Accidents, lane closures, and congestion all affect the flow of road traffic and harmful emissions from vehicles. Live traffic data allow congestion to be detected more accurately and provide a more precise overview of vehicle emissions at different times and places. In his project for the Young Scientists Summer Program (YSSP), Fabian Heidegger investigates how road traffic affects air pollution in cities, using Vienna and surrounding areas as a case study.
Air pollution is a major problem in Europe and globally. Health impacts of air pollution include a range of respiratory and cardiovascular diseases. “10-20% of Europe’s urban population is exposed to excessive levels of nitrogen dioxide (NO2), along with several other air pollutants. NO2 pollution is highest along busy roads. Technical measures have so far often been circumvented, so cities are looking for other measures to reduce the pollution load. Traffic management has therefore gained interest as a way to reduce air pollution,” says Jens Borken-Kleefeld, Heidegger’s study leader at IIASA.
To calculate the amount of air pollution that cars and other vehicles release into the air, researchers use models that apply various sets of data: traffic networks, where and how far people drive, and emission factors of different vehicle categories. Input data for the model may include how many people live in a certain area, how many of them use cars, where they normally drive, and how many grams of pollutants (such as nitric oxide and NO2 gases) their type of cars emit per kilometer.
Most of these models rely on average daily traffic data. For Heidegger’s YSSP project, which is related to his PhD work at the University of Natural Resources and Life Sciences in Vienna, he is incorporating real-time data, measured every five minutes, into a traffic simulation model developed by Intelligent Transport Systems Vienna Region. A set of detectors in and around the city record the number and speed of vehicles. In addition, location data from the taxi fleet is incorporated into the traffic simulation. Heidegger can therefore immediately identify adverse traffic conditions like stop-and-go traffic, which has a high impact on emissions. This allows for a more accurate calculation and can help design traffic interventions for improving both traffic flow and air quality.
“In the case of a road closure, local emissions will obviously be lower at the specific road but total emissions for the area could be higher than before when drivers use alternative, longer routes or end up in stop-and-go traffic,” says Heidegger.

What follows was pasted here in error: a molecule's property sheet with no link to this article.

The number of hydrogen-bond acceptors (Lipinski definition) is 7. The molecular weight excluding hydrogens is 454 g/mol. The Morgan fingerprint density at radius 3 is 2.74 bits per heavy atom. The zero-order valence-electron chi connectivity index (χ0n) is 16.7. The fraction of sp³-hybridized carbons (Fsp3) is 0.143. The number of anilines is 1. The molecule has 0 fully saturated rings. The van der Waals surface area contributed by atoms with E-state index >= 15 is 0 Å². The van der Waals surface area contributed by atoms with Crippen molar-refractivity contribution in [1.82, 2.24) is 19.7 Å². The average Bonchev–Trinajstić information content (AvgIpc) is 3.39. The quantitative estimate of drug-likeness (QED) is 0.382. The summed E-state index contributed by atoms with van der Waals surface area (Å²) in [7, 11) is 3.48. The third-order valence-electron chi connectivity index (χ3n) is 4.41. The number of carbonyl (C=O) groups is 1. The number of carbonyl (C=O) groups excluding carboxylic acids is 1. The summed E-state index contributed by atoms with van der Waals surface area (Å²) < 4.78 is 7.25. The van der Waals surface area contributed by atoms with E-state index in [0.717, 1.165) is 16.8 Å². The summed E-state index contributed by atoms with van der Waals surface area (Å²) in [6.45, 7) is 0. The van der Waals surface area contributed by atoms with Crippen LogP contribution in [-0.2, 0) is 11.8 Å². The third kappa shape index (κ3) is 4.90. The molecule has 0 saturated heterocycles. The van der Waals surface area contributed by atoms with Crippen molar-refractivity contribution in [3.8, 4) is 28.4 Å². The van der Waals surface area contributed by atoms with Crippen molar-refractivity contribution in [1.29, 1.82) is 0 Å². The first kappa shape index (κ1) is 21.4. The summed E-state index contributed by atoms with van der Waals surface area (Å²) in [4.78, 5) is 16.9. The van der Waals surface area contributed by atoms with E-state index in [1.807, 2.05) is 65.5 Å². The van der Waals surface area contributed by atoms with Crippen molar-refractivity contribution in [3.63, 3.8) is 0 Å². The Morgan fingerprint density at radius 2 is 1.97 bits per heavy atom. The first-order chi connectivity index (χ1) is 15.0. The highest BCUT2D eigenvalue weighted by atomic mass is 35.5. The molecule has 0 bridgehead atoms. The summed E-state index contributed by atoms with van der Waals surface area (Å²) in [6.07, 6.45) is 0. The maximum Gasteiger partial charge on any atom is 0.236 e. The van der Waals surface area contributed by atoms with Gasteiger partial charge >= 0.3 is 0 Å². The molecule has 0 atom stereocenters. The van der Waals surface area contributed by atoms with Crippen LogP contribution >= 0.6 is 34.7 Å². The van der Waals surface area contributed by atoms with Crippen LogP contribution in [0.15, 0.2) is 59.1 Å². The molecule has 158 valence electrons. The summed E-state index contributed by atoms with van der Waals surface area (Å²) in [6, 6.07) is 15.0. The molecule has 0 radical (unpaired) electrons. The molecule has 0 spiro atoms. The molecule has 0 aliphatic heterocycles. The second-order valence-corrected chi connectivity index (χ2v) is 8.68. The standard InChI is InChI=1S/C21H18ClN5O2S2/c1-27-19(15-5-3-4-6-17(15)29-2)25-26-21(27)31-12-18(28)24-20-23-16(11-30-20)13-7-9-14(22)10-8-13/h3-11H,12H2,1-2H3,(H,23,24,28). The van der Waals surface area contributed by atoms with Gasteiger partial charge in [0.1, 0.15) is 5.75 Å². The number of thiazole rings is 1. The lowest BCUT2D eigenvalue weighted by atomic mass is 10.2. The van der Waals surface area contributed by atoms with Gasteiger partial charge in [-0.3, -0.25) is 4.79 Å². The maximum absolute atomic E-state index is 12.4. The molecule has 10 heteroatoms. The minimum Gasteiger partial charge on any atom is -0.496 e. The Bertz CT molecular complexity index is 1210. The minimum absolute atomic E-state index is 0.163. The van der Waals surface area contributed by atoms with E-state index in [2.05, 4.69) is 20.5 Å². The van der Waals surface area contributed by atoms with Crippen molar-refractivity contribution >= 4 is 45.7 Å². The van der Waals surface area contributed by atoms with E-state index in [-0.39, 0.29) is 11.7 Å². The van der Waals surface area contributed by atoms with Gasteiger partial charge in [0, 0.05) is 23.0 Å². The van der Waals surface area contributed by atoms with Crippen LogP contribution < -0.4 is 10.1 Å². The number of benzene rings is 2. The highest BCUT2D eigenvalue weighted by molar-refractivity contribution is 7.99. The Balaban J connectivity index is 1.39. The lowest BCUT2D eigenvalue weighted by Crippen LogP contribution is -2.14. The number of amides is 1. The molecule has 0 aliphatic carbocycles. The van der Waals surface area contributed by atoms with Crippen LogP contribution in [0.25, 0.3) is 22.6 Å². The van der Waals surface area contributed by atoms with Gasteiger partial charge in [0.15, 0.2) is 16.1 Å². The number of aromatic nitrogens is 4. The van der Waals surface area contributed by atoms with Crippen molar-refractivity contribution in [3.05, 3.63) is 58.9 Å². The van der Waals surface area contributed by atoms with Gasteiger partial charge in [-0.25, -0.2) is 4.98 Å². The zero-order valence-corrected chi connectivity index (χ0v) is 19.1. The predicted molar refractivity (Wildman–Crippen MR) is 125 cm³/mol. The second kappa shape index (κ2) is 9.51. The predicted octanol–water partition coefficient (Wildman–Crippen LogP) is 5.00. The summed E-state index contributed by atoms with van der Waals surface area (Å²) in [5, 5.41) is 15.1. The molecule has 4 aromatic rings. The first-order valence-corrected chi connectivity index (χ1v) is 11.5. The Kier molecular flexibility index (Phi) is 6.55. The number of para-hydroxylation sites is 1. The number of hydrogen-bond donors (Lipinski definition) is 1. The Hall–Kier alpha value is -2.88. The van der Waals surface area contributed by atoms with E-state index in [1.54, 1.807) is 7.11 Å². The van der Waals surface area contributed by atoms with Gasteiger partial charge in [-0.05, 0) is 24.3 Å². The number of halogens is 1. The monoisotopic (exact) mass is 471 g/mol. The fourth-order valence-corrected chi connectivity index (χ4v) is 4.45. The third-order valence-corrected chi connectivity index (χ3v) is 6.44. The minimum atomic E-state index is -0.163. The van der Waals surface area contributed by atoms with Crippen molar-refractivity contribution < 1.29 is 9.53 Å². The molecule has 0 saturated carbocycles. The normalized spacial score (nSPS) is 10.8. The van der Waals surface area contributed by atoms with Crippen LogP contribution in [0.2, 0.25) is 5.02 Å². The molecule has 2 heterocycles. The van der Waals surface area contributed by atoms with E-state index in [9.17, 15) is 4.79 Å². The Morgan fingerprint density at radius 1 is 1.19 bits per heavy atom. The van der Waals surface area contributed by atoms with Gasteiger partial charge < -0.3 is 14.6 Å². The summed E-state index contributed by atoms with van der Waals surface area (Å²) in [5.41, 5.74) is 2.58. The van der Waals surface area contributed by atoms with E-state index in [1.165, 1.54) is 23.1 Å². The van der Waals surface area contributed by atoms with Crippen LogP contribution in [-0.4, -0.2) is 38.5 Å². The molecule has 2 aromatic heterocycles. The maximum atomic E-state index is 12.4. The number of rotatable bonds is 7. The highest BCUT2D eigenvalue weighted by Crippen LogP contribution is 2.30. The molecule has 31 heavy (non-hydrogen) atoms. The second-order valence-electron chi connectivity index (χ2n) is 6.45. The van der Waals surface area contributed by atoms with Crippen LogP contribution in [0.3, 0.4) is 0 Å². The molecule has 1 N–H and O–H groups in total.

In order to understand how these diversions and the displacement of pollutants can affect overall emissions, Heidegger will first determine the emissions per street section, and second, what the effects are of diversions from day-to-day traffic patterns. Together with researchers from the Air Quality and Greenhouse Gases Program at IIASA, Heidegger plans to assess the impact of different intervention scenarios, for example an environmental zone in the city, where only modern cars will be allowed to enter. In a second scenario he will look at the effect of people commuting to Vienna, and a third scenario will explore the consequences of expanding pedestrian zones. The researchers hope that this study will better their understanding of the potential of traffic management to reduce air pollution.
By Jens Borken-Kleefeld, IIASA Mitigation of Air Pollution and Greenhouse Gases Program
Earlier this week, Volkswagen admitted fraudulent software causing high exhaust emissions of nitrogen oxides (NOx) from several of its diesel car models during normal driving. That diesel cars emit many times more NOx in normal driving than their legal limit has been known for more than a decade in Europe. The surprise to me is that the enforcement of these legal limits is pursued now from the USA and not from a European authority, and that – in the face of a public outcry – the automaker admitted the same software was not only in US models.
Following this announcement, I took a second look into the on-road emission data from Europe and compared it with data collected by colleagues in the USA. We find that VW diesel cars in Europe emit as much NOx as the incriminated models in the USA, as shown in the chart for VW Golf, Jetta and Passat models model years 2009 to 2013.
On-road data US: Peter McClintock, remote sensing campaign by Envirotest Inc. for Colorado (2013). On-road data Europe: Jens Borken-Kleefeld, analyzing remote sensing campaigns by AWEL Zurich (2009-2013). Each filtered for normal driving conditions.
We measured significant differences between manufacturers, yet on the whole the gap between officially certified and real-driving NOx emissions from diesel cars in Europe has been growing. The few models with low emissions are by far outnumbered by cars with high NOx emissions. Yet, VW’s emission levels are not even the worst in class.